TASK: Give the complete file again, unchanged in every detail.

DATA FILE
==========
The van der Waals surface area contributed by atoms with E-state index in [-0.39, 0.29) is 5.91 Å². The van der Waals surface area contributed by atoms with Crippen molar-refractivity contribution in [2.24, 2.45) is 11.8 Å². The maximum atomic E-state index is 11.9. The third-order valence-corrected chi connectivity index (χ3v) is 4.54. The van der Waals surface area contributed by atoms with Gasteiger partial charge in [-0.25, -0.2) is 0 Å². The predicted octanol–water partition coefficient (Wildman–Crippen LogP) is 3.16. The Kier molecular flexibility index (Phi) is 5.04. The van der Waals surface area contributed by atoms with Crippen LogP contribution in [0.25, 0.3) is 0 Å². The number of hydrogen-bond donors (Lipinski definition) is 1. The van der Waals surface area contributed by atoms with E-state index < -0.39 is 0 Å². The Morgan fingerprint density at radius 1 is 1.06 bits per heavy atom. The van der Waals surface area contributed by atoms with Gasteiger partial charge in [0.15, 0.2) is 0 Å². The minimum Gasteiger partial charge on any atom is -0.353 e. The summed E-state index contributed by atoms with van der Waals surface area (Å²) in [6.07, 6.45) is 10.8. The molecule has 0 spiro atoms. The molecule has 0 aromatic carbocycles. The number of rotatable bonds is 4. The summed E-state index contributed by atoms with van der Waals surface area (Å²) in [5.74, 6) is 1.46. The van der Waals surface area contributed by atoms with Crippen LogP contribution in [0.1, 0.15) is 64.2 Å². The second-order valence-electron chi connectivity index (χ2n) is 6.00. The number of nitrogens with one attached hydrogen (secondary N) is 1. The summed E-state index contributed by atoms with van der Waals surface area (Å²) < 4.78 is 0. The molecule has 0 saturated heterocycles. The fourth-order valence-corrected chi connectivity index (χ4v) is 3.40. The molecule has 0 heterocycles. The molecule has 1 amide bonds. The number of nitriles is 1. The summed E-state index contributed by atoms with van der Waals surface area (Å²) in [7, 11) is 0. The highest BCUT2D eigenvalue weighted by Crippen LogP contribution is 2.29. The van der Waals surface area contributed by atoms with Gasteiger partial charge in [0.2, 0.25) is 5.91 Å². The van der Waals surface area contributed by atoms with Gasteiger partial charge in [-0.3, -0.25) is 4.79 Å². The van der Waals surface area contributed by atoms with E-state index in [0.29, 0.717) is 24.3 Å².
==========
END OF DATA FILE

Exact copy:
The van der Waals surface area contributed by atoms with E-state index in [-0.39, 0.29) is 5.91 Å². The van der Waals surface area contributed by atoms with Crippen molar-refractivity contribution in [2.24, 2.45) is 11.8 Å². The maximum atomic E-state index is 11.9. The third-order valence-corrected chi connectivity index (χ3v) is 4.54. The van der Waals surface area contributed by atoms with Gasteiger partial charge in [-0.25, -0.2) is 0 Å². The predicted octanol–water partition coefficient (Wildman–Crippen LogP) is 3.16. The Kier molecular flexibility index (Phi) is 5.04. The van der Waals surface area contributed by atoms with Crippen LogP contribution in [0.25, 0.3) is 0 Å². The number of hydrogen-bond donors (Lipinski definition) is 1. The van der Waals surface area contributed by atoms with E-state index < -0.39 is 0 Å². The Morgan fingerprint density at radius 1 is 1.06 bits per heavy atom. The van der Waals surface area contributed by atoms with Gasteiger partial charge in [0.15, 0.2) is 0 Å². The minimum Gasteiger partial charge on any atom is -0.353 e. The summed E-state index contributed by atoms with van der Waals surface area (Å²) in [6.07, 6.45) is 10.8. The molecule has 0 spiro atoms. The molecule has 0 aromatic carbocycles. The number of rotatable bonds is 4. The summed E-state index contributed by atoms with van der Waals surface area (Å²) in [5.74, 6) is 1.46. The van der Waals surface area contributed by atoms with Crippen LogP contribution in [0.1, 0.15) is 64.2 Å². The second-order valence-electron chi connectivity index (χ2n) is 6.00. The number of nitrogens with one attached hydrogen (secondary N) is 1. The summed E-state index contributed by atoms with van der Waals surface area (Å²) < 4.78 is 0. The molecule has 0 saturated heterocycles. The fourth-order valence-corrected chi connectivity index (χ4v) is 3.40. The molecule has 0 heterocycles. The molecule has 1 amide bonds. The number of nitriles is 1. The summed E-state index contributed by atoms with van der Waals surface area (Å²) in [7, 11) is 0. The highest BCUT2D eigenvalue weighted by Crippen LogP contribution is 2.29. The van der Waals surface area contributed by atoms with Gasteiger partial charge in [0.2, 0.25) is 5.91 Å². The van der Waals surface area contributed by atoms with Gasteiger partial charge in [-0.3, -0.25) is 4.79 Å². The van der Waals surface area contributed by atoms with E-state index in [0.29, 0.717) is 24.3 Å².